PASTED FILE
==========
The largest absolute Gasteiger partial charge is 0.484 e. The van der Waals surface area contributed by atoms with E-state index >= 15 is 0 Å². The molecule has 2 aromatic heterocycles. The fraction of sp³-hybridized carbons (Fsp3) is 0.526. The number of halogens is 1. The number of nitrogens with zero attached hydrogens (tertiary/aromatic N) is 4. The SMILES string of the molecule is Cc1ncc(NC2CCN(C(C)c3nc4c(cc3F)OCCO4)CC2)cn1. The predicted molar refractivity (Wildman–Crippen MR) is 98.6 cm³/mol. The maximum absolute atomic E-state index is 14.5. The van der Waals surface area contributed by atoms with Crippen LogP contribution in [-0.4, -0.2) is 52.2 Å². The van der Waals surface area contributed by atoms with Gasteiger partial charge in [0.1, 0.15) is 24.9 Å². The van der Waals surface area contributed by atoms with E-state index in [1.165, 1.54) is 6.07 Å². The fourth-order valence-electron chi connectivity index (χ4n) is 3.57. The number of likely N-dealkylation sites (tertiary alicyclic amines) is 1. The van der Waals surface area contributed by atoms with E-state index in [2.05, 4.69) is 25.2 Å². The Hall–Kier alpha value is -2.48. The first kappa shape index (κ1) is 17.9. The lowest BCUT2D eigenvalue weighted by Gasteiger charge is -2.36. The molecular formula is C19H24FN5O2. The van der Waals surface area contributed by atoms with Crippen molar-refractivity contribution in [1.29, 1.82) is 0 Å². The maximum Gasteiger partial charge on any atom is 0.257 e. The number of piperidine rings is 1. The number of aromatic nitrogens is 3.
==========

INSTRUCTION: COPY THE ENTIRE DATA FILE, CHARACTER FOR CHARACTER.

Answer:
The largest absolute Gasteiger partial charge is 0.484 e. The van der Waals surface area contributed by atoms with E-state index >= 15 is 0 Å². The molecule has 2 aromatic heterocycles. The fraction of sp³-hybridized carbons (Fsp3) is 0.526. The number of halogens is 1. The number of nitrogens with zero attached hydrogens (tertiary/aromatic N) is 4. The SMILES string of the molecule is Cc1ncc(NC2CCN(C(C)c3nc4c(cc3F)OCCO4)CC2)cn1. The predicted molar refractivity (Wildman–Crippen MR) is 98.6 cm³/mol. The maximum absolute atomic E-state index is 14.5. The van der Waals surface area contributed by atoms with Crippen LogP contribution in [-0.4, -0.2) is 52.2 Å². The van der Waals surface area contributed by atoms with Gasteiger partial charge in [0.1, 0.15) is 24.9 Å². The van der Waals surface area contributed by atoms with E-state index in [1.165, 1.54) is 6.07 Å². The fourth-order valence-electron chi connectivity index (χ4n) is 3.57. The number of likely N-dealkylation sites (tertiary alicyclic amines) is 1. The van der Waals surface area contributed by atoms with E-state index in [2.05, 4.69) is 25.2 Å². The Hall–Kier alpha value is -2.48. The first kappa shape index (κ1) is 17.9. The lowest BCUT2D eigenvalue weighted by Gasteiger charge is -2.36. The molecular formula is C19H24FN5O2. The van der Waals surface area contributed by atoms with Crippen molar-refractivity contribution in [1.29, 1.82) is 0 Å². The maximum Gasteiger partial charge on any atom is 0.257 e. The number of piperidine rings is 1. The number of aromatic nitrogens is 3.